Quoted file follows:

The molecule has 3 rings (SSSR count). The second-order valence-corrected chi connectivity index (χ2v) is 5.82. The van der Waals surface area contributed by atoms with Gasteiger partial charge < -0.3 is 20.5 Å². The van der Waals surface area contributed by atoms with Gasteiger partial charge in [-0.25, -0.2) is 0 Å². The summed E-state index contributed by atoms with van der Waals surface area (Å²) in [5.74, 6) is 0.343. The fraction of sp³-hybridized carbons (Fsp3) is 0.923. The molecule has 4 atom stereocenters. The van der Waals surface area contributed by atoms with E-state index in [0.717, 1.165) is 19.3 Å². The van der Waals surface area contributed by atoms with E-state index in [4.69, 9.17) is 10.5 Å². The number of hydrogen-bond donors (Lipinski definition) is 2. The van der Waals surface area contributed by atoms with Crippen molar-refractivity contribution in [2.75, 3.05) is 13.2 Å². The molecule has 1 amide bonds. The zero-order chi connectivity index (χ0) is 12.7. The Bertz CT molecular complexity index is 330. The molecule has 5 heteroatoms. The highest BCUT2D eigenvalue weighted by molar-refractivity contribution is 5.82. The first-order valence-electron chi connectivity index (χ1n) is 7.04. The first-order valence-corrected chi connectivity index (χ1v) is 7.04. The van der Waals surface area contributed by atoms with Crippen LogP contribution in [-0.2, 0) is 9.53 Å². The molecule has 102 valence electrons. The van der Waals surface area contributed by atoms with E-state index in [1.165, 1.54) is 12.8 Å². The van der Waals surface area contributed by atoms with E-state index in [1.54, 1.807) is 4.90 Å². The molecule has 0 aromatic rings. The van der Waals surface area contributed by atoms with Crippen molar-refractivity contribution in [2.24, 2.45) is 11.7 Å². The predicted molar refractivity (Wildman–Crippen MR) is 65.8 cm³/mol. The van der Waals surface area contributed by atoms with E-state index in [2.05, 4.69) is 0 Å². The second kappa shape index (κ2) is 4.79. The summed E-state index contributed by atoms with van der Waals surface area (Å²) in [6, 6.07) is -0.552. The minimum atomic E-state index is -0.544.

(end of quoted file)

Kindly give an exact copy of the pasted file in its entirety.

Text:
The molecule has 3 rings (SSSR count). The second-order valence-corrected chi connectivity index (χ2v) is 5.82. The van der Waals surface area contributed by atoms with Gasteiger partial charge < -0.3 is 20.5 Å². The van der Waals surface area contributed by atoms with Gasteiger partial charge in [-0.25, -0.2) is 0 Å². The summed E-state index contributed by atoms with van der Waals surface area (Å²) in [5.74, 6) is 0.343. The fraction of sp³-hybridized carbons (Fsp3) is 0.923. The molecule has 4 atom stereocenters. The van der Waals surface area contributed by atoms with E-state index in [0.717, 1.165) is 19.3 Å². The van der Waals surface area contributed by atoms with E-state index in [4.69, 9.17) is 10.5 Å². The number of hydrogen-bond donors (Lipinski definition) is 2. The van der Waals surface area contributed by atoms with Crippen molar-refractivity contribution in [2.75, 3.05) is 13.2 Å². The molecule has 1 amide bonds. The zero-order chi connectivity index (χ0) is 12.7. The Bertz CT molecular complexity index is 330. The molecule has 5 heteroatoms. The highest BCUT2D eigenvalue weighted by molar-refractivity contribution is 5.82. The first-order valence-electron chi connectivity index (χ1n) is 7.04. The first-order valence-corrected chi connectivity index (χ1v) is 7.04. The van der Waals surface area contributed by atoms with Crippen LogP contribution in [-0.2, 0) is 9.53 Å². The molecule has 102 valence electrons. The van der Waals surface area contributed by atoms with E-state index in [1.165, 1.54) is 12.8 Å². The van der Waals surface area contributed by atoms with E-state index in [1.54, 1.807) is 4.90 Å². The molecule has 0 aromatic rings. The van der Waals surface area contributed by atoms with Crippen molar-refractivity contribution in [2.24, 2.45) is 11.7 Å². The predicted molar refractivity (Wildman–Crippen MR) is 65.8 cm³/mol. The van der Waals surface area contributed by atoms with E-state index in [2.05, 4.69) is 0 Å². The second kappa shape index (κ2) is 4.79. The summed E-state index contributed by atoms with van der Waals surface area (Å²) in [6, 6.07) is -0.552. The minimum atomic E-state index is -0.544.